Whenever we have sought an appointment with the chief minister, we have been turned down. On Monday, my friends from Maitree (an NGO) had gone to Writers’ Buildings to submit a memorandum to Mamata Banerjee. She did not meet them.

On Thursday morning, there were 30 of us, far fewer than the cops already stationed there when we arrived.

Six of our friends were arrested first, but I started walking towards Hazra with the rest. As we marched, we could see the police following us, some on foot and others on bikes. They blocked our way, pointed at the vans and told us to get inside.

When we said it was our right to stand wherever we wanted to, an officer replied: “Oto kotha jani na…cholun (we don’t know all that…get inside).”

They dragged us into the vans. They did not lathicharge us, but they did display brute force. My friend Swapna’s hand swelled up because of the manner in which she was pulled.

We still don’t know what the charges against us are and we can’t understand how singing songs could be construed as disruption of peace.

The trauma that we underwent would make some sense only when the administration realises that they have to come forward and do their bit to make Calcutta — and Bengal — safe for women.

AS TOLD TO SREECHETA DAS

 

Kolkata gangrape: Peaceful protesters rounded up, Mamata remains silent #Vaw


by  Jun 13, 2013

While West Bengal chief minister Mamata Banerjeeherself maintains a dismissive silence on the issues of women’s safety plaguing the state and its capital Kolkata, she probably likes people of her state to follow her example and not fret too much about young girls getting raped and killed.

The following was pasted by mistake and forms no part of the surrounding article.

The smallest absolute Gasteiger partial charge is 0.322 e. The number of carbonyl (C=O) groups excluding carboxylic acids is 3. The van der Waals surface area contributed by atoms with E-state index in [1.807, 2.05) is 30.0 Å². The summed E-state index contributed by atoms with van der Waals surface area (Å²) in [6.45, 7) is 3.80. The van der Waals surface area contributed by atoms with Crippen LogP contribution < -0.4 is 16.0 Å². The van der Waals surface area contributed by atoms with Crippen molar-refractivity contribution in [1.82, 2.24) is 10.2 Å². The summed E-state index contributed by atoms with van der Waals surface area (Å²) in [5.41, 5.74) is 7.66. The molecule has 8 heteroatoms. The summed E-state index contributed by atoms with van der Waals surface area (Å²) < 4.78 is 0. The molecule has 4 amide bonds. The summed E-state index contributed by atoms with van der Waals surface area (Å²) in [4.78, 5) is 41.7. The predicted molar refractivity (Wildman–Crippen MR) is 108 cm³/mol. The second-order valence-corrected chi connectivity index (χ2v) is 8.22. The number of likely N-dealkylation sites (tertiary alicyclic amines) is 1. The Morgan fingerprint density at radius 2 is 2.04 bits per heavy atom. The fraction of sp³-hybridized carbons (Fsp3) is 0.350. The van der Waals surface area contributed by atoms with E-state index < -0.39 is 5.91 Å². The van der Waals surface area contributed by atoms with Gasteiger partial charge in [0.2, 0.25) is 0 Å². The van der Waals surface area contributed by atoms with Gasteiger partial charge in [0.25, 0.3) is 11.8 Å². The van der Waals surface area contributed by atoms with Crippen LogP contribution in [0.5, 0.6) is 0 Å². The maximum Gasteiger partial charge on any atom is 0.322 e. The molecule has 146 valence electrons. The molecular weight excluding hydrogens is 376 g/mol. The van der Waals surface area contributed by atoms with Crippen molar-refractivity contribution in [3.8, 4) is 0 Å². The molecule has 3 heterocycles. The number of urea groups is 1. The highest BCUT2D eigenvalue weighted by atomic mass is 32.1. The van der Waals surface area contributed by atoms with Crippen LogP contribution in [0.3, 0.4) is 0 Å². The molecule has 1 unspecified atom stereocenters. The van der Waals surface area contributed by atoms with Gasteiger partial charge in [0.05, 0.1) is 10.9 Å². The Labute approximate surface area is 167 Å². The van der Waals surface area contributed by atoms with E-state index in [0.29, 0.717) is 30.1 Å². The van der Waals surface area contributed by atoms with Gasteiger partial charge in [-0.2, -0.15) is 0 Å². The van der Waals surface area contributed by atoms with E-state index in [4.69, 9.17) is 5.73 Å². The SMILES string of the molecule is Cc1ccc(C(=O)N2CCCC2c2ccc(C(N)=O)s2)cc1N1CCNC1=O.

In what is indicative of a similar sentiment, the Kolkata Police today picked up and detained a group of peaceful protesters who had turned up in front of the chief minister’s south Kolkata home to seek assurance of action and also submit a memorandum of demands.

Anuradha Kapoor, who is associated with the civil rights group Maitree, spoke to Firstpostabout her ordeal. She, along with twelve of her colleagues, were picked up by the Kolkata Police from Kalighat and taken to the police headquarters at Lalbazar

Mamata Banerjee. Agencies.

Mamata Banerjee. Agencies.

According to Kapoor, she and her colleagues turned up in front of Mamata Banerjee‘s house in Kalighat, Kolkata seeking an appointment with her. They were stopped at the police barricade in front of the chief minister’s house at around 7.45 am today. They sought an appointment with the CM but were  refused one.

“The police told us that we can’t meet her since there are so many of us. So we said that the rest of us can wait outside while three or four people can go and meet her,” Kapoor said.

However, the police still refused to let them in and the protesters too refused to budge.

“We had placards with us and we were singing songs. The police asked us to make way for vehicles, we did that too. Suddenly, the officer-in-charge of the Kalighat Police station started hollering at the women police constables on duty and asked them to make us leave. In no time, two police vans came and cops started dragging us and herding us into the vans. They rounded some of us up. Then they followed the rest in our group who had already left the spot and were several hundred metres away. They were picked up too and brought to the Lalbazar station,” says Kapoor.

There were 40 activists, of which twelve were picked up and detained at the police headquarters. Till this report was filed, the activists were detained at the Lalbazar police station and were given no information about the charges against them.

“The state of women’s security in terrible. It has been like that for a long time now and we elected a new government for a reason. However, they are in complete denial of the situation and when you protest, this is what you get. We had sought an appointment with the CM at the Writers’ Buildings prior to this. She asked a deputy to inform us that the demands can be forwarded to the police chief and she didn’t meet us,” said Kapoor.